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National Clothesline
Looking, listening and learning
Atlantic City, NJ, was the place to be on the first weekend of October for anyone in the industry looking for the latest in equipment, supplies and bright ideas for running a professional and successful fabric care business.
More than 1,000 people took advantage of the opportunity offered by the Pennsylvania and Delaware Cleaners Association at its biennial trade show where 73 companies filled the exhibit hall with their best stuff and a slate of speakers put forth provocative ideas to answer the challenges of a tough business environment. The Atlantic City Convention Center was the focal point, surrounded by the many entertainment choices of the city.
While fun and games
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awaited attendees outside the convention center walls, inside was where the serious business took place. Attorney Frank Kollman got down to business in the opening session on Saturday morning with a discussion of the many pitfalls an employer must be aware of to avoid falling afoul of labor laws which have been receiving interpretations that heavily favor employees.
Kollman said the National Labor Relations Board is dominated by “radical left wing” appointees who are handing down rulings that could call into question many things that previously have been staples of employer policies and employee handbooks. For example, stipulations that employees be courteous at all time to each other and customers has been attacked as “chilling an employee’s right to speak freely.”
Likewise, asking an employee to keep something confidential could be considered a violation of the employee’s rights. And disciplining an employee for disparaging the company on social media such as Facebook could land an employer in hot water. (Kollman elaborates on the NLRB’s initiatives in his column this month)
Kollman was followed by Mary Scalco, CEO of the Drycleaning and Laundry Institute, and Nora Nealis, executive director of the National Cleaners Association, who drew upon their experiences as trade association leaders to talk about “What Cleaners Are Doing Now to Survive.” The two have been appearing together at industry gatherings for the past year to emphasize the unity and spirit of cooperation between the industry’s two national trade associations.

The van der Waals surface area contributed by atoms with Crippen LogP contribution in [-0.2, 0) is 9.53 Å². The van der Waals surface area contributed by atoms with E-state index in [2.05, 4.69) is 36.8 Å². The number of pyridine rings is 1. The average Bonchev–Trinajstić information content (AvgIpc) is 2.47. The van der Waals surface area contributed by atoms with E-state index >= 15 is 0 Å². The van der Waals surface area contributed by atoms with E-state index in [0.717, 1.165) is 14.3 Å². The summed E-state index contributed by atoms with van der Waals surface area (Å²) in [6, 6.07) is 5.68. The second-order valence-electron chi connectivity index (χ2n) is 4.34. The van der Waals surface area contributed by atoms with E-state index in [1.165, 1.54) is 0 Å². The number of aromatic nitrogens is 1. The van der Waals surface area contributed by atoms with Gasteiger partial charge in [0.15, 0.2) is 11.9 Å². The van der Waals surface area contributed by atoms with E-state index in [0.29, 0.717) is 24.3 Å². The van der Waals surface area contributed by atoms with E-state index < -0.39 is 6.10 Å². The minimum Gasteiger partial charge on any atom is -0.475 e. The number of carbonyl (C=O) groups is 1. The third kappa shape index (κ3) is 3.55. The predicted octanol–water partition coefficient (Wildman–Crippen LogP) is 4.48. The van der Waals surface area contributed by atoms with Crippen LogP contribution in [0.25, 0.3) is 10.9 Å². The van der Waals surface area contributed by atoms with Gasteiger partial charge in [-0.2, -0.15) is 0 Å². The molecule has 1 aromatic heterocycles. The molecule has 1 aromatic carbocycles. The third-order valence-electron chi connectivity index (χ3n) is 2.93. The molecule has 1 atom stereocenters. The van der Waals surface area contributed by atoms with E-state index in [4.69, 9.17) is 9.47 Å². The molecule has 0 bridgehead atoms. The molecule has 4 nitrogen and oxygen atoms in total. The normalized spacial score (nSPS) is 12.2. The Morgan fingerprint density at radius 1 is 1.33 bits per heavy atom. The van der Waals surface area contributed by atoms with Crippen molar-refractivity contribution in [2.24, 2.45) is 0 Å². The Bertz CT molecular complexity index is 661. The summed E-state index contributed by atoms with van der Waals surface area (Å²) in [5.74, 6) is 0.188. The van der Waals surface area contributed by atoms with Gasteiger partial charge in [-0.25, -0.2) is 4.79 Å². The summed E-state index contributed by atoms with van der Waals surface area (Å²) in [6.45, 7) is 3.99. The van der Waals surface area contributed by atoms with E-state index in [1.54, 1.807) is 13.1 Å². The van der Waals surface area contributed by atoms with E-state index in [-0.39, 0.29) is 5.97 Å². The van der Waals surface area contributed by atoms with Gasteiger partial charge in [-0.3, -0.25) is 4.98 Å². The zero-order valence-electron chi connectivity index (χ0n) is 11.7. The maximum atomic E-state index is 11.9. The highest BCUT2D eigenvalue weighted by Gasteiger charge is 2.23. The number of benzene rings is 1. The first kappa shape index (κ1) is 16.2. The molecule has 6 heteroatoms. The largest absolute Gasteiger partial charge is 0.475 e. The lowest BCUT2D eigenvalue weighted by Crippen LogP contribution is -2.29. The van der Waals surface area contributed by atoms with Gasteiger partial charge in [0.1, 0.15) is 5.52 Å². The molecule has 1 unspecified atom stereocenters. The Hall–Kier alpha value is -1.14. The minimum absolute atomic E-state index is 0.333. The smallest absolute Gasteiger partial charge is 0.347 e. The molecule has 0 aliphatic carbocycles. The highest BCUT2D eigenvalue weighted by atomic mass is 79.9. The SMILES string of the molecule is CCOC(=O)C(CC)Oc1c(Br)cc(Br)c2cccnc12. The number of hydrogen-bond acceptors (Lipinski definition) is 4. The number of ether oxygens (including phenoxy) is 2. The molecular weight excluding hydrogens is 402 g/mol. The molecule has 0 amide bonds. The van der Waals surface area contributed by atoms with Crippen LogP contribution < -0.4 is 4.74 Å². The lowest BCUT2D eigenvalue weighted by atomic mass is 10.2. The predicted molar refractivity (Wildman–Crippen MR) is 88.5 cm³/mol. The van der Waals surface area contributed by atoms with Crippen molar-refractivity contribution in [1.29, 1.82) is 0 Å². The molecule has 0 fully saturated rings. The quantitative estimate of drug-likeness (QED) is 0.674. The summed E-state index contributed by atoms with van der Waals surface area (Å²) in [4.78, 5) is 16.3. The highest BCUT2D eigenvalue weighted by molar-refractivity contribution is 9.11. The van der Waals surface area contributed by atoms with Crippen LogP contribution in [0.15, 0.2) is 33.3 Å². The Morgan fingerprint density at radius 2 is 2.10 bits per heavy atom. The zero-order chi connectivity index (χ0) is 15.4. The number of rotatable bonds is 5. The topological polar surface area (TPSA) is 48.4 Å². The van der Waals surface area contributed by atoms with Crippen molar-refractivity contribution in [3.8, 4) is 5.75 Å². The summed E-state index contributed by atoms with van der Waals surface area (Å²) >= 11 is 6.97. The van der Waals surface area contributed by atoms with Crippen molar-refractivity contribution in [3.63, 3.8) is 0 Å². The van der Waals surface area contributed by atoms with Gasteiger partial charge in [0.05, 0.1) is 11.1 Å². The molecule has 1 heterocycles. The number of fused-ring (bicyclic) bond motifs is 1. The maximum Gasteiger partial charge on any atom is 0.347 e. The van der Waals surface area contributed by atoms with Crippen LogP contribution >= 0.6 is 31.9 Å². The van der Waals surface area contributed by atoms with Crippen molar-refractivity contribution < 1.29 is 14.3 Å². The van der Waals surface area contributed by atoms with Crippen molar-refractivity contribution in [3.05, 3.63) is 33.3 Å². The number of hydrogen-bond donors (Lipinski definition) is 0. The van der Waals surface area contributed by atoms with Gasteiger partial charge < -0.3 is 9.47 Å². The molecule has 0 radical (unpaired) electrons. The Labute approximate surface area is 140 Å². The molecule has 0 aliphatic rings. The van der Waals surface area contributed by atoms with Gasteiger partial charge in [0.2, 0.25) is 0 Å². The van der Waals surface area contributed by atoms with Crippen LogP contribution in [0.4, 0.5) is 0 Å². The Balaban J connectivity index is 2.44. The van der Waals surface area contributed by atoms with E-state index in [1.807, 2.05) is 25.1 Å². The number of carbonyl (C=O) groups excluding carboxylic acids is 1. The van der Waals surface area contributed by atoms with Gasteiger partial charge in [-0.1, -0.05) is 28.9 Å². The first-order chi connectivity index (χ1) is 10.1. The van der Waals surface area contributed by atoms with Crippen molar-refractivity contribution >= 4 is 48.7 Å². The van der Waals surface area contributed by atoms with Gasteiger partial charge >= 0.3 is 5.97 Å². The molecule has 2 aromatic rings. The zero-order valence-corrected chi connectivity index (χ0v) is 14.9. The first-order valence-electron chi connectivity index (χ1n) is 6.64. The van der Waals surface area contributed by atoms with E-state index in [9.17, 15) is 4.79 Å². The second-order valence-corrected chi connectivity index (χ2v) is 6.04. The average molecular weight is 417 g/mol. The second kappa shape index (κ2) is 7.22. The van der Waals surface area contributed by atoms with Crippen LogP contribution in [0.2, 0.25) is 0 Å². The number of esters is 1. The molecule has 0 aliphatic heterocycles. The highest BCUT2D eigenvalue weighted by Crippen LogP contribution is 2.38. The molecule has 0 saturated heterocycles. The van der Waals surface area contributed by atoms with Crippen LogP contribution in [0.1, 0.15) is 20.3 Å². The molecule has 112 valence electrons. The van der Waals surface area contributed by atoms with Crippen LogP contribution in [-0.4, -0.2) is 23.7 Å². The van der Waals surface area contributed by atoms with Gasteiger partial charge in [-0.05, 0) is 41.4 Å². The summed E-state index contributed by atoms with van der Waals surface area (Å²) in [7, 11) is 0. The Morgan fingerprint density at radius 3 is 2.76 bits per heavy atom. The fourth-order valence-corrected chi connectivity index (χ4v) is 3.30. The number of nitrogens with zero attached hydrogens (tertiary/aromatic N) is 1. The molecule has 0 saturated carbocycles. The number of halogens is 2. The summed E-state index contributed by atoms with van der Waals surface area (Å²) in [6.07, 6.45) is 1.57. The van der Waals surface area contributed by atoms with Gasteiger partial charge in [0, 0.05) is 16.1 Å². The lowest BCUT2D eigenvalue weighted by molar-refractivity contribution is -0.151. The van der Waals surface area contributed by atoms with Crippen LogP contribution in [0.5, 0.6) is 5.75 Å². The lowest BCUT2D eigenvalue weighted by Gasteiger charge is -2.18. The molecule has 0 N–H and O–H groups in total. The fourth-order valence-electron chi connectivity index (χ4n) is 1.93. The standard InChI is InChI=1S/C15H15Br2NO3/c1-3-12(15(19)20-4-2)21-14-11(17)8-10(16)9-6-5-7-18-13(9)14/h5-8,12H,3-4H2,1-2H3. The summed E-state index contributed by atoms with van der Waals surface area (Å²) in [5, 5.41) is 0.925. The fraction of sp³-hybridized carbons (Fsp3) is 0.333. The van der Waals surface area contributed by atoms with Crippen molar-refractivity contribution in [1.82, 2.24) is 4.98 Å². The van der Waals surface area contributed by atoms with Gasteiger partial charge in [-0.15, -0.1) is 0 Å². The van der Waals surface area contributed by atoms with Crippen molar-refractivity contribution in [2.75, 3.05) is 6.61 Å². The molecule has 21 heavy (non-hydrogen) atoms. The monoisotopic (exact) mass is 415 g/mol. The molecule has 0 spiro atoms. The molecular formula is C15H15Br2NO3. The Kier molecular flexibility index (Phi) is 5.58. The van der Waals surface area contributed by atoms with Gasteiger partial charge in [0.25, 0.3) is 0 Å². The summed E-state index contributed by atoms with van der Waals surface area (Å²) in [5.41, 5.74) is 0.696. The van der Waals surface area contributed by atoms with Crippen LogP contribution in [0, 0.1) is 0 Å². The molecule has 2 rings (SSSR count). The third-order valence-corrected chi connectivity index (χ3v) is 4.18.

They both urged cleaners to look at their businesses with fresh eyes, starting outside with curb appeal of the store, then inside to the front counter and then back in the plant to eliminate waste and inefficiency. Doing things the way they have always been done is not going to work now in this time of “the new normal,” Scalco said.
Nealis said there are low-cost ways for a cleaner to improve marketing, which could start with some Windex and elbow grease to clean up the appearance of the store. She also suggested that cleaners look into the U.S. Postal Service’s Every Day Direct Mail program which offers a relatively inexpensive way to reach all of the potential customers in a specific geographic area.
Another association leader, Brian Wallace, president and chief executive officer of the Coin Laundry Association, led off the Sunday morning with his “Top Ten Secrets for Getting More Customers.”
“Everyone plans to do more sales,” he said. The question is how.”
He urged cleaners to take advantage of the marketing opportunities offered by the Internet, particularly social media.
“People are using on-line sources for their buying decisions,” he said. If you don’t have a website, you are nearly invisible to people who are actively looking for a drycleaner, he said.
Then there is Facebook. Why market on Facebook? Because your customers are there and your competitors are there, Wallace said, adding that it is easy to create and update a Facebook page for you business.
Another internet resource is email marketing. While some people are hesitant to give their email address, they can be convinced to do so if you use it to provide notification when garments are ready or to tell them about special offers.
All of these marketing methods are either low-cost or no-cost, he said, and will add to your business’s bottom line and overall value, he said.

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John R. Graham of GrahamComm is a marketing and sales consultant and business writer. He publishes a monthly eNewsletter, “No Nonsense Marketing & Sales.” Contact him at johnrg31@me.com, (617) 774-9759 or johnrgraham.com.
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